Two-thirds of evangelicals resist integrating their churches: poll
Failing to heed the call from Southern Baptist leaders to integrate their churches in pursuit of racial justice, two-thirds of evangelicals polled expressed no interest in seeing their congregations become more ethnically diverse, reports the Associated Press.
“In the church, a black Christian and a white Christian are brothers and sisters,” Rev. Russell Moore, who leads the Southern Baptist’s Ethics and Religious Liberty Commission, wrote recently in an appeal for more diversity. “We care what happens to the other, because when one part of the Body hurts, the whole Body hurts. … When we know one another as brothers and sisters, we will start to stand up and speak up for one another.”
The Southern Baptist church is the nation’s largest Protestant denomination, with nonwhite congregations making up 20 percent of the Southern Baptist Convention’s nearly 51,000 congregations, of which only 1 percent are multiethnic.
The vast majority of Southern Baptists attend churches predominantly attended by people of their own race; black, white or Hispanic.
A phone survey of about 1,000 churchgoers by Lifeway Research recently found that only 37 percent of evangelicals wanted to see their churches become more ethnically diverse.
The survey was not broken down by denomination.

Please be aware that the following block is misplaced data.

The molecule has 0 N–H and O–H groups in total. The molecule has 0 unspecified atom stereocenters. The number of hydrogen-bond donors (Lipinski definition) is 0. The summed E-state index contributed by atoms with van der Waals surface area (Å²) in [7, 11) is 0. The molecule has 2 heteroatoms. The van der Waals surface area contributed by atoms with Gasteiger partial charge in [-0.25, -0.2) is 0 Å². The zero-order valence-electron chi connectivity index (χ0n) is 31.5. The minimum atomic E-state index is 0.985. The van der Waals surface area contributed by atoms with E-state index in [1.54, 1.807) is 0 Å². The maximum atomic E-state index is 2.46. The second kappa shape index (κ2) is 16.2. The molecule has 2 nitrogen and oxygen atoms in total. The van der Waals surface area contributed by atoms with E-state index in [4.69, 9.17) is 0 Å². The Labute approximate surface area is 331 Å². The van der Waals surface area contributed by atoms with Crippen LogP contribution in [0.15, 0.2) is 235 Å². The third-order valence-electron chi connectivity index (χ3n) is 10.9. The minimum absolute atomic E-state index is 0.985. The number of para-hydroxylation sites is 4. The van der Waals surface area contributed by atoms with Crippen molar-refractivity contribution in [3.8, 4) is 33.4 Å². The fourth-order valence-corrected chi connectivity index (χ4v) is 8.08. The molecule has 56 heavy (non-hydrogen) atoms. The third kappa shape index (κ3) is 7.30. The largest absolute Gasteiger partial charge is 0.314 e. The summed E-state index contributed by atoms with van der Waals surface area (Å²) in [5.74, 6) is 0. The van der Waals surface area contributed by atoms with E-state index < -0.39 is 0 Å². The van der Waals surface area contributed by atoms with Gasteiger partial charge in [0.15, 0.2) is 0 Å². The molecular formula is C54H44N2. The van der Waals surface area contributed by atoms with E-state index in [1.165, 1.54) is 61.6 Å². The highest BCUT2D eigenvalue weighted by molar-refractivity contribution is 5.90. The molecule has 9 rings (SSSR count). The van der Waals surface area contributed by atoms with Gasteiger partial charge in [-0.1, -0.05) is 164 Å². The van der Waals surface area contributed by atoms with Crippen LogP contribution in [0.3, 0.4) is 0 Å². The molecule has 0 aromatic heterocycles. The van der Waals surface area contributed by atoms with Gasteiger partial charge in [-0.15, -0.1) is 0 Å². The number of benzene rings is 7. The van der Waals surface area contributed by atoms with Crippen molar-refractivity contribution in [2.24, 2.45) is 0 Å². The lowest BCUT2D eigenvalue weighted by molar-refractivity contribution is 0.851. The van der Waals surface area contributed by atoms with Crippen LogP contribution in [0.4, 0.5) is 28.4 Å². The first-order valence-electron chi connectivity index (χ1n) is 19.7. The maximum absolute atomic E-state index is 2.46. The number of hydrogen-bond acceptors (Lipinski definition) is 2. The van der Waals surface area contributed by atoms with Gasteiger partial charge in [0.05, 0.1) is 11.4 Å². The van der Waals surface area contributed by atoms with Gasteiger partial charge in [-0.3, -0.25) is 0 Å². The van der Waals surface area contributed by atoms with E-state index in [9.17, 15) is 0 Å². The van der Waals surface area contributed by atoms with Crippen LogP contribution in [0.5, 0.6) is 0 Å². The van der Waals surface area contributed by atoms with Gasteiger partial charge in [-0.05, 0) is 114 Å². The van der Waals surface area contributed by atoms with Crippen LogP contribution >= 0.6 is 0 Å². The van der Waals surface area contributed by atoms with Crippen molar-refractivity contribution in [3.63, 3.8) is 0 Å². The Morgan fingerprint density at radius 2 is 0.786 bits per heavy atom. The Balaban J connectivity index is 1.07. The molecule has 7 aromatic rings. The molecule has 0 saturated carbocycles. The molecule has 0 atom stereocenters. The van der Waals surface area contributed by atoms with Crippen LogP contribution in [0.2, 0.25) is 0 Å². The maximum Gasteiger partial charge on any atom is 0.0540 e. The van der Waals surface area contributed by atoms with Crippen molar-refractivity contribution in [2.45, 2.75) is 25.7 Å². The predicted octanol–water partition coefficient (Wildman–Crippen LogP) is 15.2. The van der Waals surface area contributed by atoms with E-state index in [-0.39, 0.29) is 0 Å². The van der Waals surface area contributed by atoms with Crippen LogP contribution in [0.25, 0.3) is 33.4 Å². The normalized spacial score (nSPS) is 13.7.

“The church lacks the moral authority to address the world about race before we set our own house in order,” said the Rev. Dwight McKissic, a black Southern Baptist pastor in Arlington, Texas.
In 1995 — on the 150th anniversary of the Southern Baptist Convention — membership passed a “Resolution On Racial Reconciliation,” calling racism a “deplorable sin.”
“Therefore, be it RESOLVED, That we, the messengers to the Sesquicentennial meeting of the Southern Baptist Convention, assembled in Atlanta, Georgia, June 20-22, 1995, unwaveringly denounce racism, in all its forms, as deplorable sin,” the resolution read, citing Genesis 1:27 and Galatians 3:28, which reads: “There is no Jew or Greek, slave or free, male or female; for you are all one in Christ Jesus.”
The Southern Baptist Church claimed 15.7 million members last year, with church rolls declining for the seventh straight year.
[Correction: The headline on this post previously said “Southern Baptists” instead of “evangelicals,” which misrepresented the polls findings.]